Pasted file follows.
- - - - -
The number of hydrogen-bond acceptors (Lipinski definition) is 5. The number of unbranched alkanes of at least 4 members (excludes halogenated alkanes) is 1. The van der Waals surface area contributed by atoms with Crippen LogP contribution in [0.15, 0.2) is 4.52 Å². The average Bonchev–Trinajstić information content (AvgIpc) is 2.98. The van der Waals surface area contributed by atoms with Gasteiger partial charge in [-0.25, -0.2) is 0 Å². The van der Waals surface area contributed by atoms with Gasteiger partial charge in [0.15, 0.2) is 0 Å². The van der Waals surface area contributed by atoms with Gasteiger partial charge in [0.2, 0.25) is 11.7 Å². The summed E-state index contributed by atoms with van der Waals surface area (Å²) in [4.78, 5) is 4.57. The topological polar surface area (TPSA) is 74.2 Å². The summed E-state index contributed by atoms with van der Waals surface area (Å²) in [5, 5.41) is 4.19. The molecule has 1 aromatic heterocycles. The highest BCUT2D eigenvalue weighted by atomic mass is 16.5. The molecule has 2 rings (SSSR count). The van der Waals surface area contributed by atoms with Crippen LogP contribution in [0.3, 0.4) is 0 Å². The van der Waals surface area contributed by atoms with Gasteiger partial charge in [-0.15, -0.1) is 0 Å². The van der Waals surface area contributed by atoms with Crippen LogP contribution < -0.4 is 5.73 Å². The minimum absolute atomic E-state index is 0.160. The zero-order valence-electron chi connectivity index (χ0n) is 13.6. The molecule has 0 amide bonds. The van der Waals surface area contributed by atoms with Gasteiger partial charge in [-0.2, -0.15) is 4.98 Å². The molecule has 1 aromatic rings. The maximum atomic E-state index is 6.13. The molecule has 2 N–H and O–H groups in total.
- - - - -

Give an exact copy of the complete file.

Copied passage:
The number of hydrogen-bond acceptors (Lipinski definition) is 5. The number of unbranched alkanes of at least 4 members (excludes halogenated alkanes) is 1. The van der Waals surface area contributed by atoms with Crippen LogP contribution in [0.15, 0.2) is 4.52 Å². The average Bonchev–Trinajstić information content (AvgIpc) is 2.98. The van der Waals surface area contributed by atoms with Gasteiger partial charge in [-0.25, -0.2) is 0 Å². The van der Waals surface area contributed by atoms with Gasteiger partial charge in [0.15, 0.2) is 0 Å². The van der Waals surface area contributed by atoms with Gasteiger partial charge in [0.2, 0.25) is 11.7 Å². The summed E-state index contributed by atoms with van der Waals surface area (Å²) in [4.78, 5) is 4.57. The topological polar surface area (TPSA) is 74.2 Å². The summed E-state index contributed by atoms with van der Waals surface area (Å²) in [5, 5.41) is 4.19. The molecule has 1 aromatic heterocycles. The highest BCUT2D eigenvalue weighted by atomic mass is 16.5. The molecule has 2 rings (SSSR count). The van der Waals surface area contributed by atoms with Crippen LogP contribution in [0.3, 0.4) is 0 Å². The van der Waals surface area contributed by atoms with Gasteiger partial charge in [-0.15, -0.1) is 0 Å². The van der Waals surface area contributed by atoms with Crippen LogP contribution < -0.4 is 5.73 Å². The minimum absolute atomic E-state index is 0.160. The zero-order valence-electron chi connectivity index (χ0n) is 13.6. The molecule has 0 amide bonds. The van der Waals surface area contributed by atoms with Gasteiger partial charge in [-0.2, -0.15) is 4.98 Å². The molecule has 1 aromatic rings. The maximum atomic E-state index is 6.13. The molecule has 2 N–H and O–H groups in total.